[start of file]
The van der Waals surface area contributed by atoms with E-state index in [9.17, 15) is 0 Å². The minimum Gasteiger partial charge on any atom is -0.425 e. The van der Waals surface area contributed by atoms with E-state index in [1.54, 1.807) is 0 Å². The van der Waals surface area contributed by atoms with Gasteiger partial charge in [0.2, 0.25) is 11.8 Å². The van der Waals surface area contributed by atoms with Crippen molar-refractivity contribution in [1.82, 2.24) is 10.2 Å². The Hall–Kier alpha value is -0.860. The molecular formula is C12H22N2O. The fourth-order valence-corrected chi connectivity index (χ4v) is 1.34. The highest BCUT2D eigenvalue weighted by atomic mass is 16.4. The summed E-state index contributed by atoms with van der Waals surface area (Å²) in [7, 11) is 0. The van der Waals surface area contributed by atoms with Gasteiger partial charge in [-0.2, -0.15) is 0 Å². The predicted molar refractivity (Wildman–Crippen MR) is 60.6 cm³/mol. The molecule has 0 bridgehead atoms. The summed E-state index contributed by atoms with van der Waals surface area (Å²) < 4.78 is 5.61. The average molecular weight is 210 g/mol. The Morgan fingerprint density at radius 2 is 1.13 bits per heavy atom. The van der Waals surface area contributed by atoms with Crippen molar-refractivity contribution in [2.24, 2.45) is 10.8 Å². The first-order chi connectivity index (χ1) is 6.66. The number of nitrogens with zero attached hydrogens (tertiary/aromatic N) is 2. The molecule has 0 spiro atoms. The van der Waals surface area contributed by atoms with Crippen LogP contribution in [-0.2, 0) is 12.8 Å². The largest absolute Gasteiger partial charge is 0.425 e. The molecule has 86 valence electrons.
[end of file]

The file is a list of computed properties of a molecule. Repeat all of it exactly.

The van der Waals surface area contributed by atoms with E-state index in [9.17, 15) is 0 Å². The minimum Gasteiger partial charge on any atom is -0.425 e. The van der Waals surface area contributed by atoms with E-state index in [1.54, 1.807) is 0 Å². The van der Waals surface area contributed by atoms with Gasteiger partial charge in [0.2, 0.25) is 11.8 Å². The van der Waals surface area contributed by atoms with Crippen molar-refractivity contribution in [1.82, 2.24) is 10.2 Å². The Hall–Kier alpha value is -0.860. The molecular formula is C12H22N2O. The fourth-order valence-corrected chi connectivity index (χ4v) is 1.34. The highest BCUT2D eigenvalue weighted by atomic mass is 16.4. The summed E-state index contributed by atoms with van der Waals surface area (Å²) in [7, 11) is 0. The van der Waals surface area contributed by atoms with Gasteiger partial charge in [-0.2, -0.15) is 0 Å². The predicted molar refractivity (Wildman–Crippen MR) is 60.6 cm³/mol. The molecule has 0 bridgehead atoms. The summed E-state index contributed by atoms with van der Waals surface area (Å²) < 4.78 is 5.61. The average molecular weight is 210 g/mol. The Morgan fingerprint density at radius 2 is 1.13 bits per heavy atom. The van der Waals surface area contributed by atoms with Crippen molar-refractivity contribution in [2.24, 2.45) is 10.8 Å². The first-order chi connectivity index (χ1) is 6.66. The number of nitrogens with zero attached hydrogens (tertiary/aromatic N) is 2. The molecule has 0 spiro atoms. The van der Waals surface area contributed by atoms with Crippen LogP contribution in [-0.2, 0) is 12.8 Å². The largest absolute Gasteiger partial charge is 0.425 e. The molecule has 86 valence electrons.